One area of special consideration is slot machines which have a replacement cycle that has been slowed down in recent times because newer games and technologies are evolving at a higher rate and in line with what competition dictates.

Cost Savings

Investment in cost savings programs and systems is, in their nature, and provided that they are properly studied, a safer use of profits-allocation funds than any other investment. These can typically take shape of methods to save energy as well as products that save labor that are more efficient in purchasing intermediation and interest reductions.

These products come with their own caveats One of them is to carefully analyze their claimed savings against your specific situation, as often products’ claims are exaggerated. Lease buy-outs and long term prepayments of debt can be advantageous, especially when the commitments were made during the stage of development, when equity funds may have been restricted. In these cases it is crucial to analyze this strategy’s net effect for the business’s bottom line in comparison with alternative ways to use the money to boost revenue or invest in growth.

One of the recent trends is the rising popularity of cashless slot machines which, in addition to providing labour savings on fills, counts and hand-pays, but also serve as an aid to patrons who do not like carrying around heavy buckets of coins, as well as encouraging multi-game play.

Revenue Enhancing & Growth

Leveraging is the main factor in any growth/revenue associated investment. It includes:

Patronage Base

o Funds Available

o Lands

• Marketing Clout

o Management Experience

The goal is to increase the use of the available asset to generate more revenue and profitability. Some examples are increasing average patronage base spending and expanding the trade area by providing additional products/services, such as retail stores, entertainment options like leisure or recreational amenities including overnight accommodations, eateries, and of course, expanding gaming.

Master Planning

Potential growth and expansion should be fully integrated into the plan’s initial master plans to ensure a seamless integration of all the aspects of a planned-in phase in order to ensure the least amount of operational interruption. Unfortunately, it’s not always possible to predict market trends thus expansion options should be carefully considered.

The Big Picture

Before embarking on any sort of enhancement or expansion program, we recommend taking a step back and taking a look at your property’s current position in relation to the market and competitive landscape. As we have observed in a variety of gaming jurisdictions across the country, often casinos that were operating “fat and happy” for a period of time however, are in a period of no growth. This can be because of competition from local area casinos or regional venues which can result in a decrease in the number of patrons coming from other markets in the area. In addition, the existing patrons may become bored of their experiences and are seeking greener pastures. The growth history of the Las Vegas strip is testament to the power of continuously “reinventing” your self.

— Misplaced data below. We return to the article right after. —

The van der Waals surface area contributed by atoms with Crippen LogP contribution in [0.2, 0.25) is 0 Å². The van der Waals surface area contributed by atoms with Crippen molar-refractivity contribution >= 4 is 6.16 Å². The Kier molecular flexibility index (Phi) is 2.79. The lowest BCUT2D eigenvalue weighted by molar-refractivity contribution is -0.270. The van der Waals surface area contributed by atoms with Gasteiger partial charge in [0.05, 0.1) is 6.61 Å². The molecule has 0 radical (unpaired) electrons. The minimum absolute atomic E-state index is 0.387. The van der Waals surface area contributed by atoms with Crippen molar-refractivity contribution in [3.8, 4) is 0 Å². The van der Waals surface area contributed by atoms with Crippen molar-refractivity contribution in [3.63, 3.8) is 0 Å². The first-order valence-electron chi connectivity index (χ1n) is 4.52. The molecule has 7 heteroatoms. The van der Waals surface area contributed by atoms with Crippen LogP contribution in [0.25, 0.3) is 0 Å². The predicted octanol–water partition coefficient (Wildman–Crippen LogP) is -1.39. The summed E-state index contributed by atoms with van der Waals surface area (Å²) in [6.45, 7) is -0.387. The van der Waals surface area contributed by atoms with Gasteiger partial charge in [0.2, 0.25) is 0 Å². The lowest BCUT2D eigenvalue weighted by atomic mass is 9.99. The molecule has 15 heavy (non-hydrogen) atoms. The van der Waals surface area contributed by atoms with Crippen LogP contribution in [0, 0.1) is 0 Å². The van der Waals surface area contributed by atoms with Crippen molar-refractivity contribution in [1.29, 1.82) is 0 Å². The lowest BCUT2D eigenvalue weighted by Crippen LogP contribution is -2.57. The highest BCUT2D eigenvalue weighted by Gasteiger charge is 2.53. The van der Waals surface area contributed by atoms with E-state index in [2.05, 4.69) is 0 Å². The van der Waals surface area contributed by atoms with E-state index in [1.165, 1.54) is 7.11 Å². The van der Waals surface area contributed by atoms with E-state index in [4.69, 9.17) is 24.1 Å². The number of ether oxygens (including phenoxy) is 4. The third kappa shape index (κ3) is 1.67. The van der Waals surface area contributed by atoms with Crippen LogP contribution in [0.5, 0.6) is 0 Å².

Our approach to these market studies is primarily based on determining the degree to which the current facility is reaching out to the potential market and in relation to any competitive market shares. This typically involves an analysis of the existing patronage base based on data gathered from the player tracking data base, and mailing lists, coupled with day-part, daily, weekly, monthly and seasonal revenue trends.

The data is then integrated and analyzed in relation to the overall market potential to indicate the extent to which certain market segments are utilizing the facility, and what needs it is fulfilling. More importantly however, is that this kind of analysis can reveal market segments that are not taking advantage of the facility more, and why.

Occasion Segmentation

According to our research revealed, the casino market is classified by different aspects of event-based use, as well as regular patterns of spending and visitation. Traditional methods of market measurement, such as gravity models, generally consider the demographics of a given population, by comparing revenues in similar markets. However, a segmentation of events market analysis reveals more detailed details about the factors precipitating a casino visit and their relationship to the benefits targeted, and the degree that the event determines the amount spent and frequency of visits. This kind of data mining is far more effective than gravity modeling, in that it can aid in determining the best services and positioning strategies that are required to draw each market segment, by measuring their contributions to the global potential. This technique has been successfully employed in the restaurant business and other leisure-time service industries with a particular focus on a growing market for supply and demand.

Perhaps more important, looking at this market through an occasioned-use perspective, reveals the extent and nature of the underling competition. This can often, does not just includes other casinos, but also other entertainment options and leisure time activities, including clubs, restaurants theatres, restaurants, and so on.

Demand Density

Another significant aspect of segmentation is to measure the general characteristics of the market by day-parts. This is the revenue density by time of the day, weekday daily, monthly and seasonalally. This is particularly important in the case of casinos that are looking to limit any more than normal fluctuations that could be occurring between a slow Monday morning and a busy Saturday night; or that experience severe seasonal variations.